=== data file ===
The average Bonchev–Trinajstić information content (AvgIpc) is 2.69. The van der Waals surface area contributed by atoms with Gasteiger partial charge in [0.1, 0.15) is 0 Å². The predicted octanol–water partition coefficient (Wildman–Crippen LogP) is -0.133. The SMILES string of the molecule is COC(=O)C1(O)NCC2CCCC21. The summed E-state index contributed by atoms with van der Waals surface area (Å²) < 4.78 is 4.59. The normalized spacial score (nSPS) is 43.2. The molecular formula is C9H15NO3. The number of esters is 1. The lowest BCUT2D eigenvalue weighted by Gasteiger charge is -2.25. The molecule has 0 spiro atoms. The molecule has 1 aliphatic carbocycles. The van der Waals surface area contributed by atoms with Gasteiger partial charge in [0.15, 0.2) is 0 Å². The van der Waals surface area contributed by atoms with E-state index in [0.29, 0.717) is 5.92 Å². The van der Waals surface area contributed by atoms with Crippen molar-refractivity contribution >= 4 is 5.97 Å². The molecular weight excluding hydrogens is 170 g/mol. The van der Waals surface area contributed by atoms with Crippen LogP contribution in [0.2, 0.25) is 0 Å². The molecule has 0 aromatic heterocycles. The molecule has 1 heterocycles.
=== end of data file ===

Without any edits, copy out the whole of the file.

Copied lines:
The average Bonchev–Trinajstić information content (AvgIpc) is 2.69. The van der Waals surface area contributed by atoms with Gasteiger partial charge in [0.1, 0.15) is 0 Å². The predicted octanol–water partition coefficient (Wildman–Crippen LogP) is -0.133. The SMILES string of the molecule is COC(=O)C1(O)NCC2CCCC21. The summed E-state index contributed by atoms with van der Waals surface area (Å²) < 4.78 is 4.59. The normalized spacial score (nSPS) is 43.2. The molecular formula is C9H15NO3. The number of esters is 1. The lowest BCUT2D eigenvalue weighted by Gasteiger charge is -2.25. The molecule has 0 spiro atoms. The molecule has 1 aliphatic carbocycles. The van der Waals surface area contributed by atoms with Gasteiger partial charge in [0.15, 0.2) is 0 Å². The van der Waals surface area contributed by atoms with E-state index in [0.29, 0.717) is 5.92 Å². The van der Waals surface area contributed by atoms with Crippen molar-refractivity contribution >= 4 is 5.97 Å². The molecular weight excluding hydrogens is 170 g/mol. The van der Waals surface area contributed by atoms with Crippen LogP contribution in [0.2, 0.25) is 0 Å². The molecule has 0 aromatic heterocycles. The molecule has 1 heterocycles.